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Summary: Claimant previously obtained a judgment for 375 weeks of permanent partial disability (PPD) benefits for a 1985 industrial injury. He now seeks an additional 125 weeks.
Held: The claim for additional PPD benefits is barred by a full and final compromise settlement agreement entered into between claimant and the respondent subsequent to the prior judgment. While the agreement provided for payment of the total sum due claimant under the judgment, absent the agreement a portion of that amount would have been paid out on biweekly benefits. The agreement accelerated the payment of that portion by allowing claimant to collect it in a lump sum. Since there was consideration for the agreement it is enforceable.
¶1 This matter is before the Court on the respondent's motion for summary judgment. The material undisputed facts are as follows:
¶2 On January 25, 1985, claimant injured his neck and lower back while working for Montana Power Company.
¶3 At the time of claimant's industrial injury, Montana Power was self-insured. It accepted liability for his claim.
¶4 Claimant previously petitioned this Court for permanent partial disability (PPD) benefits. The matter was tried to the Court on November 1, 1993. On June 24, 1994, the Court entered judgment determining that claimant is 75% disabled and awarding 375 weeks (75% x 500 weeks) of PPD benefits. Fahrenbruck v. Montana Power Co., WCC No. 9307-6835. Claimant's total entitlement was $53,625.00 (375 weeks x $143.00 per week). Since Montana Power had already paid claimant $27,109.74, or 189.5786 weeks, of PPD benefits, it owed claimant an additional $26,515.26.
¶5 In addition to the PPD award made in the prior proceeding, the Court also awarded claimant his attorney fees and costs. (Id.) With attorney fees and costs, the total due claimant pursuant to the judgment was $37,174.58.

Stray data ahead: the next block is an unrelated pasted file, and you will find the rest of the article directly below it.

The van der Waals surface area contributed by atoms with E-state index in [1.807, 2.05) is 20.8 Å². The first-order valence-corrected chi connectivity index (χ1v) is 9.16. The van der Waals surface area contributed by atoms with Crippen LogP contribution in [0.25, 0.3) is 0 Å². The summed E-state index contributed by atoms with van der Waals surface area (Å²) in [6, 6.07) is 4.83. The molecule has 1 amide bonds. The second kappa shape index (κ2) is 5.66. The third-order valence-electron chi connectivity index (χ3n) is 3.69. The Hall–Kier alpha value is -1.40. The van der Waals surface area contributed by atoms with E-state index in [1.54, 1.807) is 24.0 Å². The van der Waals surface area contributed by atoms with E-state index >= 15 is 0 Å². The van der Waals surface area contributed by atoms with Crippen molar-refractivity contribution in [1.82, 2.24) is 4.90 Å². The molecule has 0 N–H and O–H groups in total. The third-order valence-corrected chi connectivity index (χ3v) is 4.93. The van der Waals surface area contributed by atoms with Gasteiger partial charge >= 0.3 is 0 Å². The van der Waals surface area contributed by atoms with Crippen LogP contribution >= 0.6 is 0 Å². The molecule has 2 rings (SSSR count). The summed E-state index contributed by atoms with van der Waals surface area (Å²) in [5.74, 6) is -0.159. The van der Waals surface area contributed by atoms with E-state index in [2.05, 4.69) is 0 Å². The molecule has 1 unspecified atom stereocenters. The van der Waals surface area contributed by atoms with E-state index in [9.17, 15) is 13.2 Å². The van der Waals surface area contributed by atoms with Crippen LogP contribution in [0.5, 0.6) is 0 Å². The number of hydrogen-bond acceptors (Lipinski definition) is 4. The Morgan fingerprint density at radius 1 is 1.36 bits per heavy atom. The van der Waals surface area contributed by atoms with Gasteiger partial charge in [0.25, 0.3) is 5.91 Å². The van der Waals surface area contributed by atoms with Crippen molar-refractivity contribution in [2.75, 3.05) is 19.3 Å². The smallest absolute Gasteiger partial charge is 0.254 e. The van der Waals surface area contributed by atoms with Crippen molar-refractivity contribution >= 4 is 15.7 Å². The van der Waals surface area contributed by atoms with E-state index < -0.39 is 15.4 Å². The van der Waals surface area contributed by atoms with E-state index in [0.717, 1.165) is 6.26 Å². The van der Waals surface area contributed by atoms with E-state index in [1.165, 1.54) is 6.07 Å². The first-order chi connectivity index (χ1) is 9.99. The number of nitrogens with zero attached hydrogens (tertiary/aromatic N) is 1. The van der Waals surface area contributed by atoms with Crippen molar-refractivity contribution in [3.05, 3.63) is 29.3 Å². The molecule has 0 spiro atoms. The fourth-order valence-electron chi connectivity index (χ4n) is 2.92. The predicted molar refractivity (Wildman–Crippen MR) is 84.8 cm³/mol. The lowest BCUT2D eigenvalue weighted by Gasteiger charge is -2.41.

¶6 Not all of the PPD benefits had accrued at the time of the judgment. Claimant, however, wanted an immediate, lump-sum payment of the entire $37,174.58 and on August 10, 1994, he entered into a full and final compromise settlement of his PPD claim. The settlement called for payment of the entire $37,174.58 in a lump sum. At the time of the settlement, only $19,448.00 of the $26,515.26 in additional PPD benefits awarded by the Court had accrued. Thus, under the Court's judgment the claimant was entitled to immediate payment of only $30,107.32; the remaining $7,067.26 would have been paid out in weekly benefits of $143.00 weekly.
¶7 The settlement agreement "fully released and discharged" Montana Power "from all further obligations for partial benefits" for claimant's 1985 injuries.
¶8 The settlement agreement was approved by the Department of Labor and Industry on September 2, 1994, and claimant was then paid the entire $37,174.58 in a lump sum.
¶9 Through his present petition, claimant seeks an additional 125 weeks of PPD benefits, which is the maximum allowed under the statutes in effect at the time of his injury.(1)
¶10 Respondent advances several grounds in support of its motion for summary judgment. One of those grounds is based on the settlement agreement, which the respondent asserts bars the present claim for additional PPD benefits.
¶11 A full and final settlement agreement is an enforceable contract. Kienas v. Peterson, 191 Mont. 325, 329, 624 P.2d 1, 2 (1980). While a settlement may be set aside for a mutual mistake of fact or law, id., the claimant does not allege any mistake of fact or law, or any other ground which would allow the Court to set the agreement aside. Rather, he argues that the settlement agreement "merely affirmed the Court's award" and therefore does not bar an additional award. (Petitioner's Brief in Opposition to Respondent's Motion for Summary Judgment at 1.) In that, he is wrong. As set out in paragraph 6, the settlement agreement accelerated claimant's entitlement to $7,067.26 which would have otherwise been paid out in weekly benefits of $143.00 weekly. Claimant bargained for and obtained the accelerated payment, thus there was consideration for the settlement. I therefore conclude that the settlement agreement, which releases Montana Power from further liability for PPD benefits, bars the current action.
¶12 I do not consider the other grounds advanced by respondent in support of its motion.
¶13 The claimant's request for additional PPD benefits is barred by the full and final compromise settlement he executed on August 10, 1994. His petition is dismissed with prejudice.
¶14 This JUDGMENT is certified as final for purposes of appeal.
DATED in Helena, Montana, this 24th day of April, 2003.
c: Mr. Patrick R. Sheehy
1. Section 39-71-703, MCA (1983), provided a maximum of 500 weeks of PPD benefits.
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